Yoshitaka Kamimura, an associate professor of biology at the Faculty of Business and Commerce at Hiyoshi Campus, was selected as a joint recipient of the 2017 Ig Nobel Prize for his team’s remarkable scientific research into the sex life of cave-dwelling insects. One of the many Keio professors at the forefront of research in their field, Prof. Kamimura explains how his team’s simple research has led to exciting new discoveries.
In 2012, Prof. Kamimura was first invited to join a research team led by Kazunori Yoshizawa, an associate professor at Hokkaido University, whose award-winning research focuses on cave-dwelling species of insect from Brazil that belongs to the genus Neotrogla. In most insects, the male penetrates the female reproductive organ to transfer seminal fluid, but for Neotrogla, it is the female that has a penis, which it uses to penetrate the male in order to receive seminal fluid and nutritional substances.
“Neotrogla are small, 3mm-long insects that inhabit caves in Brazil. Our first face-to-face encounter with these fascinating creatures was in 2016, when we donned headlamps and explored the caves in search of them. The caves they inhabit are quite dry and food is scarce, which forces them to rely on bat guano and mouse droppings to survive. We think that perhaps the male offers the female part of its own nourishment in the form of seminal fluid. In order to receive such a gift, we suppose that the female became more aggressive in mating, and that is what eventually led to the evolution of the reversed male and female copulatory organs.”
Insects are the most diverse group of animals in the world. Japan is home to more than 30,000 known species, but many more have yet to be discovered. “Many insects with similar traits are often distinguished by the shape of their genitalia. This is because genital shapes evolve rather rapidly. Why exactly is it so fast? That’s what we’re trying to understand,” explains Prof. Kamimura, whose love of living things goes back to when he was a child, when he would play in the family garden and nearby river looking for insects and fish. He says his interest in how earwig mothers care for their offspring is what led to his obsession with researching the strange shapes of earwig genitalia and those of insects in general. “I still go down to the Tama River and collect insects. I still see so many unexplained mysteries in the shapes of the bugs that surround us.”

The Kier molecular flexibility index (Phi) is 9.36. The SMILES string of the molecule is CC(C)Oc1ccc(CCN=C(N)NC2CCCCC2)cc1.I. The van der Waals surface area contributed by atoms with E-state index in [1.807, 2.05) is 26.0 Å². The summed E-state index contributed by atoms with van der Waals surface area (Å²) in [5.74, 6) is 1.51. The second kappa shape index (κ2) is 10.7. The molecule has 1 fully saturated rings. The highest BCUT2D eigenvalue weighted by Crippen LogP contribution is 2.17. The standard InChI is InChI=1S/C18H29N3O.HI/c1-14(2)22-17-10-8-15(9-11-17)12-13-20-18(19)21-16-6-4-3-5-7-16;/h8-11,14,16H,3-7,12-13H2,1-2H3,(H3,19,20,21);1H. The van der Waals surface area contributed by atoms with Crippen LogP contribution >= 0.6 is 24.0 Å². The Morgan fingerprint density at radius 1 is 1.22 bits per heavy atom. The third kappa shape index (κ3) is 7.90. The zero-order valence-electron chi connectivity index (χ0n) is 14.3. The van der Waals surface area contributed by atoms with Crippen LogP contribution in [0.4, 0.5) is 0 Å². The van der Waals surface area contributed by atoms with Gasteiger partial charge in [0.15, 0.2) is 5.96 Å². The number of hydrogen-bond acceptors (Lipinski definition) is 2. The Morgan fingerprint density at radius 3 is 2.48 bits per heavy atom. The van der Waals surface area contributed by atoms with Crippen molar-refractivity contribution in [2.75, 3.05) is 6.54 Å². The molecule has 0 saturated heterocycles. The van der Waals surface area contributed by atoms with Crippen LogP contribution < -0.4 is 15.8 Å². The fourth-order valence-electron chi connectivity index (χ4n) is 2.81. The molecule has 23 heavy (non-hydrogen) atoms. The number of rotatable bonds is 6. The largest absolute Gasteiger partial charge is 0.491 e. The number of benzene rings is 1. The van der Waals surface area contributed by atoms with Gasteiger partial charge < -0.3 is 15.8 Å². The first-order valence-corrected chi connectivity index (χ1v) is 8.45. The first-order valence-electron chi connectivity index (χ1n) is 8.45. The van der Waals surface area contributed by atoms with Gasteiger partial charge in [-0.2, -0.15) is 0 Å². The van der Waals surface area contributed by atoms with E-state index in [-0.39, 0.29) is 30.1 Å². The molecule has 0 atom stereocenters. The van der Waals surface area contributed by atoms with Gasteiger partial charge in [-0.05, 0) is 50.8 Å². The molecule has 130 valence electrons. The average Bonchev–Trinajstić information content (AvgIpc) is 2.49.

At his seminar-style classes on Hiyoshi Campus, first- and second-year students at the Faculty of Business and Commerce read through Ig Nobel Prize research in English, which they later present and discuss.
“Being able to read articles written in their original English gives students first-hand access to much of the knowledge being created around the world. The barrier to entry can be quite high at first, but most people find the prize-winning research quite interesting, so students enjoy reading through the articles even without any expertise or prior background knowledge. That said, I never thought that I myself would one day receive the Ig Nobel Prize. I think the humor and amusement that this award celebrates are important for research and can even be a source of inspiration for students thinking about ideas for their bachelor’s theses.”
People are often impressed by the large circle of friends that Keio students possess. “In class, for example, students will conduct their own surveys, and when they show me the results, I’ll see that they’ve talked with a tremendous number of people. I’m always surprised and think that this kind of teamwork is one thing that really defines Keio. People are always there to help when you need it.”
“Our understanding of humanity only deepens when we look at other living creatures, including insects. The rapid evolution of insect genitalia is thought to be the result of arms race between males and females, who have conflicting interests in reproduction. This type of competition-driven change exists in the human world as well. In fact, our world is full of it—price wars between corporations and fiercely competitive school entrance exams are two examples. Just as in insect evolution, this kind of competition is a powerful force that drives our world. It is a methodology that holds just as much sway in biology as it does in socioeconomic analysis,” says Prof. Kamimura.
“Much of our research does not require large equipment, excessive manpower, or large sums of money. It consists of simple experimentation and microscopic observation. But I believe that simple research and simple questions are what give rise to new discoveries in any discipline.”
1999 - Graduated from the Faculty of Science at Tokyo Metropolitan University
2001 - Completed the master’s program at the Department of Biological Sciences in the Graduate School of Science, Tokyo Metropolitan University
2003 - Completed credits for Ph.D. at the Department of Biological Sciences in the Graduate School of Science, Tokyo Metropolitan University
After serving as assistant instructor at the Faculty of Geo-environmental Science at Rissho University and as assistant professor at Research Faculty of Agriculture at Hokkaido University, Prof. Kamimura joined Keio University as assistant professor at the Faculty of Business and Commerce in 2008. He has served as associate professor at Keio since 2013. In 2017, he jointly received the Ig Nobel Prize in biology. His field of expertise is in evolutionary biology and entomology. He has authored books such as Konchu no Kobi wa Ajiwai-bukai (Insect Mating Is Fascinating).
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